mHealth and Data Protection

14. May 2020

By Manuel Lobato. Patents Lawyer.

mHealth or “telemedicine”

One of the remarkable changes that technology has brought in recent times is mHealth. This technology gives the possibility -among others in the field of health- of being able to be assisted by a doctor without the need to physically attend any hospital, directly from the comfort of home, having only an electronic device with the possibility of internet connection. This is what is commonly known as “telemedicine”, which is developed through applications.

However, it must be taken into account that between these mobile apps and the user there is an interesting flow of personal data, and more precisely of sensitive data, as represented by access to the patient’s medical history. That is why it is necessary that these tools are accompanied by specific regulation of the State, in order to avoid the violation of user data, e.g.: encryption of information.

The implementation of these applications also involves several actors, mainly: companies that provide health services, the Ministry of Health, the agencies that regulate health issues, and those that are in charge of protecting personal data.

For example, in the United States, the FDA is the body in charge of supervising the implementation and operation of mobile applications intended to offer health services, as long as they comply with a series of pre-established requirements and standards and depending on the function that they develop -diagnosis, treatment, access to clinical information, etc-.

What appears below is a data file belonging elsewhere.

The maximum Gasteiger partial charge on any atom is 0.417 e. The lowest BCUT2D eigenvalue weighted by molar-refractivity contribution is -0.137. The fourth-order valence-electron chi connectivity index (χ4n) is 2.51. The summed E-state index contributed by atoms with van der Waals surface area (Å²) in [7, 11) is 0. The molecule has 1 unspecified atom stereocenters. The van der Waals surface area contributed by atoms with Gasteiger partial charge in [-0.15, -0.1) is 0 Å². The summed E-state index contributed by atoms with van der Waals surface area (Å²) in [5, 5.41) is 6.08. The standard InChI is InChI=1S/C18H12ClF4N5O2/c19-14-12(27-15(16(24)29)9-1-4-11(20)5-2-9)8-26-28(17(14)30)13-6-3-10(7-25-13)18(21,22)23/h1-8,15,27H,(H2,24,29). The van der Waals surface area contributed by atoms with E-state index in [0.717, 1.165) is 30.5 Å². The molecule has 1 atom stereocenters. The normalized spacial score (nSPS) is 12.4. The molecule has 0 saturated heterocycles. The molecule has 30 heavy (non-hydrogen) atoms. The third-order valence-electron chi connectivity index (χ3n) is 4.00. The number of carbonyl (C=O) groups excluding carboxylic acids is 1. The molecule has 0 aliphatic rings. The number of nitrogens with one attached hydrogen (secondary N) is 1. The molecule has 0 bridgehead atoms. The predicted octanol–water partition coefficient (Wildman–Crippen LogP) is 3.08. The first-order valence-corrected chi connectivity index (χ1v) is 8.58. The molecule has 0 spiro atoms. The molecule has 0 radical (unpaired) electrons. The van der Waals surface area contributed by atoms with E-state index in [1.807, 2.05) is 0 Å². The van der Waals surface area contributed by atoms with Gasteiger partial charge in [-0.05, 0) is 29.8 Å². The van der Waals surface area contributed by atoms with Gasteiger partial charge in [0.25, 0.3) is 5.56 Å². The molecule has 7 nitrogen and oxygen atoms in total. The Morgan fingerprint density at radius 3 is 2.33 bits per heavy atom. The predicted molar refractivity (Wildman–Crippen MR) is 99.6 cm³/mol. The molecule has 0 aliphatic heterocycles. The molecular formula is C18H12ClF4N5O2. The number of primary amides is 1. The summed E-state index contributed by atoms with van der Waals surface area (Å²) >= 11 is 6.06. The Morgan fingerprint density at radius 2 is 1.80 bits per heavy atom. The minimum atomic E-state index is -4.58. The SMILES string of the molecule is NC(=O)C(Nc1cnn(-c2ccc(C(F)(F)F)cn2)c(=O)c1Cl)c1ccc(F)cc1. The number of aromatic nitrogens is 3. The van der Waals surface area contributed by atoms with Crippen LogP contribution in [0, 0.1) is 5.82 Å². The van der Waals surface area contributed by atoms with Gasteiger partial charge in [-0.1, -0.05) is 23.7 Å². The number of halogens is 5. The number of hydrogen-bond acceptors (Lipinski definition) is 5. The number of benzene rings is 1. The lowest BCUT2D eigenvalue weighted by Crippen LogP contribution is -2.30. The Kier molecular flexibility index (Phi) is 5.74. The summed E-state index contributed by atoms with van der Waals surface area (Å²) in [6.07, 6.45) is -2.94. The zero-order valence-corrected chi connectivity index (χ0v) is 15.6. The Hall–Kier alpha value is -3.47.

Data protection 

Lastly, it is essential to point out that, in addition to the control that the corresponding institutions must carry out regarding the data that is processed through mHealth Devices, these apps must not only comply with approval standards as such but also with regulations and standards that protect private data in general and sensitive data in particular, highlighting the following measures:

1) Risk assessment analysis;

2) Pseudonymization and encryption of personal data.

3) The ability to guarantee the permanent confidentiality, integrity, availability, and resilience of the treatment systems and services.

4) The ability to restore availability and access to personal data quickly in the event of a data breach;

5) A process of regular verification, evaluation, and assessment of the effectiveness of technical and organizational measures to guarantee the safety of the treatment.